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Distinguished SOTW Member, Forum Contributor 2017
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Discussion Starter #1
I'm really happy with my SA80II tenor with one exception. My low D is just a tad stuffy. Every other note speaks well. Just the freakin D. What do you gurus reccomend besides just take it to my tech - she is great at fixing leaks and minor problems but she is an all around repairer - not a master. Heck, she might actually have the solution but I had my leaks and sticky keys fixed in a kamikaze mission Saturday afternoon and really don't want to make a trip back so soon. The stuffy D is an ongoing issue, just such a small one I've failed to address it in the past.....
 

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Open the key height of the low C. You'll know you've gone too far when the key cup hits the key guard.
 

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Discussion Starter #3
That's a long ways to go - the felt on that one is almost a half inch thick. The follow up question would be how do I trim the felt down without mangling it? I'm sure there's an easy way.
 

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Don't trim the felt. It should be attached to a threaded plug that you can (carefully) adjust with a large flat bladed screwdriver.
 

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free the regulator by using a normal size screwdriver one slot to the right of the slit, turn counterclockwise. (one of the f4 slits you see on the head goes all the way to the bottom so after you setted it in the place you can wedge a small screwdriver there and the thread gets "locked".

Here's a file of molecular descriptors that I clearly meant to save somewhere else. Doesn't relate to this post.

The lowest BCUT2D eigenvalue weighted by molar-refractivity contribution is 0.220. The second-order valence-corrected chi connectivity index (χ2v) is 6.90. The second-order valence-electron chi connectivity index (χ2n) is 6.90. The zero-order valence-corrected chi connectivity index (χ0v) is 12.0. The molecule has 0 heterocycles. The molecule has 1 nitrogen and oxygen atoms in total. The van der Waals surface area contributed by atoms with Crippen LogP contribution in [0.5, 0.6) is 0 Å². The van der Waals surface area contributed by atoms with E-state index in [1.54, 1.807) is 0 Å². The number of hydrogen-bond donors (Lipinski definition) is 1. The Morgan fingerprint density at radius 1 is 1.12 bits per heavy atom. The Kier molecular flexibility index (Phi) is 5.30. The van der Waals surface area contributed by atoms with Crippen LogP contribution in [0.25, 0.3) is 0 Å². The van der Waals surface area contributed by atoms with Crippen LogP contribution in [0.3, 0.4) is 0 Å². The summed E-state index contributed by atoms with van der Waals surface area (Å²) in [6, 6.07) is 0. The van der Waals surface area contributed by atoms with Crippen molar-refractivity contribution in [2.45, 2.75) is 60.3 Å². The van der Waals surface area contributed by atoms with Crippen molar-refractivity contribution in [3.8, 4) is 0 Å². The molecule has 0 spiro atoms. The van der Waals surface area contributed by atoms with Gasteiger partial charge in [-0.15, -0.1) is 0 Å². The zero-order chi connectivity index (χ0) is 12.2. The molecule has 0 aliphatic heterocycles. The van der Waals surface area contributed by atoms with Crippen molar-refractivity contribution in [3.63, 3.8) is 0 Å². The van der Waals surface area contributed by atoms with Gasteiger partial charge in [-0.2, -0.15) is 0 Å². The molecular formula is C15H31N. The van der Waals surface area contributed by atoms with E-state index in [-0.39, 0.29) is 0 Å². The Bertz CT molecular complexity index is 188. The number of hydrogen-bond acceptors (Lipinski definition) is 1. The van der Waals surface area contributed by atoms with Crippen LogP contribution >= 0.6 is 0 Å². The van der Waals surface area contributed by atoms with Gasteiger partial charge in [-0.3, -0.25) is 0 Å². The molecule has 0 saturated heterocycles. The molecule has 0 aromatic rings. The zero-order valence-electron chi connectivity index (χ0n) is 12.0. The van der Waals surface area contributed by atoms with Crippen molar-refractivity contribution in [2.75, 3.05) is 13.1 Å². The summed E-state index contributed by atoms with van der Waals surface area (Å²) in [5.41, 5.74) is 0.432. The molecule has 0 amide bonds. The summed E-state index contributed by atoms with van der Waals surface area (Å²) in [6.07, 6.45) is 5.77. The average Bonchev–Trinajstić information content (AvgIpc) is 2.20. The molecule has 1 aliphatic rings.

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You may just end up trading an overly sharp D2 for a stuffy one if you open the C key more. In fast technical passages, the tone quality of the D is not as important as when the note is sustained such as in a ballad. In those cases you can open the low C# key to increase the venting of the D, although you may end up having to lip it down even more than usual. Another fingering I sometimes use is to add the palm D to the D2 fingering to open up the sound a bit.
 

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Discussion Starter #8
Is it only the low D (D1) that has this problem? How is your D2, both in terms of intonation and how it sounds?

You might want to read this recent thread, which explains there may be a trade off in preventing D2 from being sharp and how D1 sounds:
http://forum.saxontheweb.net/showthread.php?155615-Fixing-middle-D-intonation
Yes - I read that one which is actually why I thought to start this one. D2 plays like a dream as do all the other notes. IT is possible that it's a bit "off" and I wouldn't notice because I've "learned" to play it in tune. I'll check more carefully later....Actually I'll check it now.
 

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Discussion Starter #9
Is it only the low D (D1) that has this problem? How is your D2, both in terms of intonation and how it sounds?

You might want to read this recent thread, which explains there may be a trade off in preventing D2 from being sharp and how D1 sounds: